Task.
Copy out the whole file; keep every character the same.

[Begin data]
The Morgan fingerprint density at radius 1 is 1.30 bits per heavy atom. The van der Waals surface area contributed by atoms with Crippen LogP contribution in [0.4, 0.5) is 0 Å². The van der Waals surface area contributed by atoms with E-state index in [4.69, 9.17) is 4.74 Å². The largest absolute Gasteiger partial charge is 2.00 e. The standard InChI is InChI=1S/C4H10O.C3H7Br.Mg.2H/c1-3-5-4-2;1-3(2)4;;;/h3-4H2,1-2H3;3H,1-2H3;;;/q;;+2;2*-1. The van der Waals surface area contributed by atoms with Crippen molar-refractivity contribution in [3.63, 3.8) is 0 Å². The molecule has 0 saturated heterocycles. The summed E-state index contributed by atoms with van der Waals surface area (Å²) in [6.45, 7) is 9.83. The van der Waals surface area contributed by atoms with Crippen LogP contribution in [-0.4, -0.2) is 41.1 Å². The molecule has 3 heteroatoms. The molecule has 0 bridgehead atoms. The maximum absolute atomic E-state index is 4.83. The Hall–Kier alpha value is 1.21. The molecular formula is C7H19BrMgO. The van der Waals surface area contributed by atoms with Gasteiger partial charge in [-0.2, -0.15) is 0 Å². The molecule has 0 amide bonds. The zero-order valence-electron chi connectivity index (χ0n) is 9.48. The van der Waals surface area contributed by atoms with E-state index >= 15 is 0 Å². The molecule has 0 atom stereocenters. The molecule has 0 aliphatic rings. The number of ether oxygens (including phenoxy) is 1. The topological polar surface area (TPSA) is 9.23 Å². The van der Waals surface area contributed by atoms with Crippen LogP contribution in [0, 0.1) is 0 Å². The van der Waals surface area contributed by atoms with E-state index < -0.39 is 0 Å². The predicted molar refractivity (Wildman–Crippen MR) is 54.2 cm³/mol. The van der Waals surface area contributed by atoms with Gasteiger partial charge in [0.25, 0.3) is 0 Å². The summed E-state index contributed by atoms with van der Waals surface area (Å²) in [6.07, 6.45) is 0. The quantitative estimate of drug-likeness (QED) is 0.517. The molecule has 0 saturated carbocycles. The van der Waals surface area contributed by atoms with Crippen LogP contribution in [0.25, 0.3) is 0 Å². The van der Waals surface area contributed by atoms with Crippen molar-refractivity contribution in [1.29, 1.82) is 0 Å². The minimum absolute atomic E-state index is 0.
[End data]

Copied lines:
The Morgan fingerprint density at radius 1 is 1.30 bits per heavy atom. The van der Waals surface area contributed by atoms with Crippen LogP contribution in [0.4, 0.5) is 0 Å². The van der Waals surface area contributed by atoms with E-state index in [4.69, 9.17) is 4.74 Å². The largest absolute Gasteiger partial charge is 2.00 e. The standard InChI is InChI=1S/C4H10O.C3H7Br.Mg.2H/c1-3-5-4-2;1-3(2)4;;;/h3-4H2,1-2H3;3H,1-2H3;;;/q;;+2;2*-1. The van der Waals surface area contributed by atoms with Crippen molar-refractivity contribution in [3.63, 3.8) is 0 Å². The molecule has 0 saturated heterocycles. The summed E-state index contributed by atoms with van der Waals surface area (Å²) in [6.45, 7) is 9.83. The van der Waals surface area contributed by atoms with Crippen LogP contribution in [-0.4, -0.2) is 41.1 Å². The molecule has 3 heteroatoms. The molecule has 0 bridgehead atoms. The maximum absolute atomic E-state index is 4.83. The Hall–Kier alpha value is 1.21. The molecular formula is C7H19BrMgO. The van der Waals surface area contributed by atoms with Gasteiger partial charge in [-0.2, -0.15) is 0 Å². The molecule has 0 amide bonds. The zero-order valence-electron chi connectivity index (χ0n) is 9.48. The van der Waals surface area contributed by atoms with E-state index >= 15 is 0 Å². The molecule has 0 atom stereocenters. The molecule has 0 aliphatic rings. The number of ether oxygens (including phenoxy) is 1. The topological polar surface area (TPSA) is 9.23 Å². The van der Waals surface area contributed by atoms with Crippen LogP contribution in [0, 0.1) is 0 Å². The van der Waals surface area contributed by atoms with E-state index < -0.39 is 0 Å². The predicted molar refractivity (Wildman–Crippen MR) is 54.2 cm³/mol. The van der Waals surface area contributed by atoms with Gasteiger partial charge in [0.25, 0.3) is 0 Å². The summed E-state index contributed by atoms with van der Waals surface area (Å²) in [6.07, 6.45) is 0. The quantitative estimate of drug-likeness (QED) is 0.517. The molecule has 0 saturated carbocycles. The van der Waals surface area contributed by atoms with Crippen LogP contribution in [0.25, 0.3) is 0 Å². The van der Waals surface area contributed by atoms with Crippen molar-refractivity contribution in [1.29, 1.82) is 0 Å². The minimum absolute atomic E-state index is 0.